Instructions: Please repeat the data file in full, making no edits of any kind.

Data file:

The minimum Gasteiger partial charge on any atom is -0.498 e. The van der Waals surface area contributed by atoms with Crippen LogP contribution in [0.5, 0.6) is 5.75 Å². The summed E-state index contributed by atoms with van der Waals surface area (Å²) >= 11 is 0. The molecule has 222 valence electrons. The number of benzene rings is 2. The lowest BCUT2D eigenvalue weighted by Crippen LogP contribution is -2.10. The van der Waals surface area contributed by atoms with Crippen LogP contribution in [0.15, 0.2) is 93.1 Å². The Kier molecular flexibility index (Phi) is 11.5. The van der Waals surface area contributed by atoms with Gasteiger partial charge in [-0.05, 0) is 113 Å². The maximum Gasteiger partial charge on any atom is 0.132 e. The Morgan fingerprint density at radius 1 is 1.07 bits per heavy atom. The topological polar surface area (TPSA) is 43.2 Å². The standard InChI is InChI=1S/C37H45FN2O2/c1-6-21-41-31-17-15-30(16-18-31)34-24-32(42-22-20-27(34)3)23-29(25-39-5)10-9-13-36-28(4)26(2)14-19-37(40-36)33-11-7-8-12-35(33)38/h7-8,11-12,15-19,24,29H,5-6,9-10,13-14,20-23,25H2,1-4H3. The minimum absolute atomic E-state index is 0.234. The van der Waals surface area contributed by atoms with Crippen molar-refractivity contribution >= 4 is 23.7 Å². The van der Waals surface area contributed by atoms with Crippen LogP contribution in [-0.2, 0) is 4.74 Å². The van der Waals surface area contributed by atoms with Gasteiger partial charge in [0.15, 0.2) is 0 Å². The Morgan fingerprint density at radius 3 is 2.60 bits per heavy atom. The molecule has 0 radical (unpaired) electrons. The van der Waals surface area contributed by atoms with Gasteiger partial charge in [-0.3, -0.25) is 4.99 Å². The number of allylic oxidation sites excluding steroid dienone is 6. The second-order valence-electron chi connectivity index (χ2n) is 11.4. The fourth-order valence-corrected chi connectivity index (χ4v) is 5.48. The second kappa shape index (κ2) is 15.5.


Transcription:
The minimum Gasteiger partial charge on any atom is -0.498 e. The van der Waals surface area contributed by atoms with Crippen LogP contribution in [0.5, 0.6) is 5.75 Å². The summed E-state index contributed by atoms with van der Waals surface area (Å²) >= 11 is 0. The molecule has 222 valence electrons. The number of benzene rings is 2. The lowest BCUT2D eigenvalue weighted by Crippen LogP contribution is -2.10. The van der Waals surface area contributed by atoms with Crippen LogP contribution in [0.15, 0.2) is 93.1 Å². The Kier molecular flexibility index (Phi) is 11.5. The van der Waals surface area contributed by atoms with Gasteiger partial charge in [-0.05, 0) is 113 Å². The maximum Gasteiger partial charge on any atom is 0.132 e. The Morgan fingerprint density at radius 1 is 1.07 bits per heavy atom. The topological polar surface area (TPSA) is 43.2 Å². The standard InChI is InChI=1S/C37H45FN2O2/c1-6-21-41-31-17-15-30(16-18-31)34-24-32(42-22-20-27(34)3)23-29(25-39-5)10-9-13-36-28(4)26(2)14-19-37(40-36)33-11-7-8-12-35(33)38/h7-8,11-12,15-19,24,29H,5-6,9-10,13-14,20-23,25H2,1-4H3. The minimum absolute atomic E-state index is 0.234. The van der Waals surface area contributed by atoms with Crippen molar-refractivity contribution >= 4 is 23.7 Å². The van der Waals surface area contributed by atoms with Crippen LogP contribution in [-0.2, 0) is 4.74 Å². The van der Waals surface area contributed by atoms with Gasteiger partial charge in [0.15, 0.2) is 0 Å². The Morgan fingerprint density at radius 3 is 2.60 bits per heavy atom. The molecule has 0 radical (unpaired) electrons. The van der Waals surface area contributed by atoms with Gasteiger partial charge in [-0.3, -0.25) is 4.99 Å². The number of allylic oxidation sites excluding steroid dienone is 6. The second-order valence-electron chi connectivity index (χ2n) is 11.4. The fourth-order valence-corrected chi connectivity index (χ4v) is 5.48. The second kappa shape index (κ2) is 15.5.